I was not sure what to call this list. Essentially it is about being poor, or at least, poorer than some people. And yet, it is also about thrifting or using second hand things. And yet still it is about being happy with what you have which is not easy, given so many of us live in a culture that celebrates the ownership of stuff. So, on that note let me start with my favourite picture book author of all time:
Look What I’ve Got! by Anthony Browne
Jeremy is keen to show off to Sam. A new bike, a new football, an enormous bag of lollipops and even a gorilla suit leave Sam unimpressed.
Each time Jeremy shows off his latest acquisition a terrible fate awaits him: he falls off the bike; he brings forth the wrath of the Park Keeper when his new football smashes a window; the lollipops make him feel sick; and the gorilla suit only attracts the keen interest of an old lady’s dog.
Throughout the bragging, Sam keeps his cool and even rescues Jeremy when he falls into a pond. Jeremy doesn’t seem able to learn his lesson and up to the end is still hoping for Sam’s envy with the news he is going to the zoo with his Dad. But Sam is not listening and we, the reader, follow his gaze into a wood filled with imaginative possibilities no money could buy. A really engaging book that will get the whole class talking about ‘show offs’, new toys, money and helping those who seemingly get just what they deserve.
Last Stop on Market Street by Matt de la Peña
Illustrated by Christian Robinson
CJ is met from school by his Nana who fills their journey to Market Street with observations that money cannot buy.
“Nana, how come we don’t got a car?”
“Boy, what do we need a car for? We got a bus that breathes fire, and old Mr.Dennis, who always has a trick for you.”
CJ longs for an iPod but a man on the bus starts to play his guitar and together they ‘feel the magic of music’.
Nana is wise and full of love for the people in her neighbourhood. When the bus stops they alight into ‘crumbling sidewalks and broken-down doors, graffiti-tagged windows and boarded-up stores’. CJ asks Nana why it is always so dirty and Nana replies that dirt allows them to be a better witness for what’s beautiful. Nana and CJ help out at a soup kitchen serving food to familiar faces.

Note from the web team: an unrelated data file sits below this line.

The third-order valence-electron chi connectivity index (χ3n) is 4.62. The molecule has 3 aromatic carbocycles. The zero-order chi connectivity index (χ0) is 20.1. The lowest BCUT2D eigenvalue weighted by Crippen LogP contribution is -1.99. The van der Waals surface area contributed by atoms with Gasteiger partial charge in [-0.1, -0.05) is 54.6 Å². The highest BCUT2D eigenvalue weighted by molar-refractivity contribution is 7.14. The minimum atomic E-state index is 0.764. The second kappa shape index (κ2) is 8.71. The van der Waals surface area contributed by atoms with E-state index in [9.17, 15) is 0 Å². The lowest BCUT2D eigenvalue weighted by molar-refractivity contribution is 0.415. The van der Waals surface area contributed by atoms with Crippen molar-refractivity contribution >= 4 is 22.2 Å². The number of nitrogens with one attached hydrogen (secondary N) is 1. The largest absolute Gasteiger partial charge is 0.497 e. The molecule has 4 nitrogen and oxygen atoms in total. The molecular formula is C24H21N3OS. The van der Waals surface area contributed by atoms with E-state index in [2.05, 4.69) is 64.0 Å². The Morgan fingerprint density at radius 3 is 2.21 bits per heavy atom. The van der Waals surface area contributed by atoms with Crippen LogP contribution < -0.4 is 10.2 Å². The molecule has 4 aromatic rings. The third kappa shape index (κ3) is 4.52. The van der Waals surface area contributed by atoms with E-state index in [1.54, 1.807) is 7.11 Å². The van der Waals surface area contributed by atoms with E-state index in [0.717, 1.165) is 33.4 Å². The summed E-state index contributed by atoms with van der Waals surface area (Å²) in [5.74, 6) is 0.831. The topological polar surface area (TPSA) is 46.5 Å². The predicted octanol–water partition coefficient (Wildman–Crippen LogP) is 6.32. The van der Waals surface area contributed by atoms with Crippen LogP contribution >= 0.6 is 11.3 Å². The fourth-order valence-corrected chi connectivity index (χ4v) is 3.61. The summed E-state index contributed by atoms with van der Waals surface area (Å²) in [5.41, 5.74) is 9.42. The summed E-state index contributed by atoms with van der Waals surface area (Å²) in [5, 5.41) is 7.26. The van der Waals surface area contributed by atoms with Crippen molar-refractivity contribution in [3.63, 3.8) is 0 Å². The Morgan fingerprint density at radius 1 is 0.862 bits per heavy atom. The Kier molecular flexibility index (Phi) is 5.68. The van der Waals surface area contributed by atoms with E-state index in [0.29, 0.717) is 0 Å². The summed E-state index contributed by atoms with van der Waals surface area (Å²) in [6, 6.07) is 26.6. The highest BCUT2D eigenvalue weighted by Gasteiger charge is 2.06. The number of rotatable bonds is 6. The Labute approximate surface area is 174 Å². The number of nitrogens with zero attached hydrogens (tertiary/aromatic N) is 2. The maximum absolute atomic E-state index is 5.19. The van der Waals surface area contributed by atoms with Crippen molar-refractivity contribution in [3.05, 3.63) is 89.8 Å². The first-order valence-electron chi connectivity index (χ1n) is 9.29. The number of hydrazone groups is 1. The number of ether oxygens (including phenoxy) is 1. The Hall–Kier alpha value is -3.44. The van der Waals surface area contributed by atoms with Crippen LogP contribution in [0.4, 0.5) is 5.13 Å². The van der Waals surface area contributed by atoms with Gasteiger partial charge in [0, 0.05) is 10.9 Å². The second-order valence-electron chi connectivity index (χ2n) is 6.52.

Of course, there is no beauty in poverty but Nana’s kindness and value of her fellow human beings is a shining beacon of hope in this very humbling, award winning book.
A Chair For My Mother by Vera B.Williams
After their house is destroyed by a fire, a little girl, her mother and grandmother, rely on the kindness of neighbours, friends and family to refurnish their new home.
They are given a kitchen table and chairs, curtains, pots and pans and a rug but one thing is missing: a soft, comfortable chair for Mama who returns home each evening tired and longing to put up her feet after a day of waitressing.
The little girl starts to save the money she makes working at the diner refilling the salt and pepper pots. All the spare coins and tips go into a large jar. When full, they take the coins to the bank and exchange them for notes and then the fun starts. Trying out all the chairs they find just the one they were dreaming of. Aunt Ida and Uncle Sandy arrive in the pickup truck and together they take it home.
I love the kindness and love in this picture book. Take time to calm any fears about house fires and talk up the importance of giving help to others especially donating toys, books and furniture to those in need.
Clown by Quentin Blake
This wordless book is superb. I can read it time and time again and take so much joy from a little toy clown who finds himself a home after being tossed out with the rubbish.
Children seem ready to love and accept him but adults don’t want an old toy. Clown finds himself tossed out of windows, chased by a dog and even mistaken for a child in fancy dress.
Finally he finds a little girl who is staying home to watch her baby brother. With mum at work she must clean the house and Clown is the perfect help.
When all the beds are made and the washing is done, the little girl, her brother and Clown make their way back to the rubbish bin to rescue the other discarded toys. Mum returns home to a clean house, happy children and a bed full of lovable, cuddly toys.
Watch Quentin Blake talk about the creation of Clown. It is definitely a must-have book.
Big Brown Bear’s Cave by Yuval Zommer
Kindergarten and I had a good time reading this book together. We had a little quiz at the beginning to see:
- Who made their bed that morning?
- Who tidies their room?
- Who has so many toys that they cannot always find the one they want to play with?
One day, Big Brown Bear found a cave. He decided it was dark enough and big enough for it to become his new home. So he moved in straight away. The problem was that it just didn’t feel like home.
Taking a tip from humans, he decided if his cave was to feel like home then it needed to be filled with stuff.
He had a great time taking just what he wanted … and decided that his cave shall have the most stuff ever!
But having too much stuff can leave one feeling a little stuck…
Fortunately, Big Brown Bear had some very good friends and they pulled him free from the cave. Together, they emptied the cave leaving it big enough for all of them to stretch out and enjoy the space together.
Kindergarten quickly understood the moral of the story and all agreed having friends were more important than stuff but having stuff was still nice…
We had a good discussion about ‘stuff’ and the meaning of ‘stuff’ and then, with much excitement, they choose even more books to take home…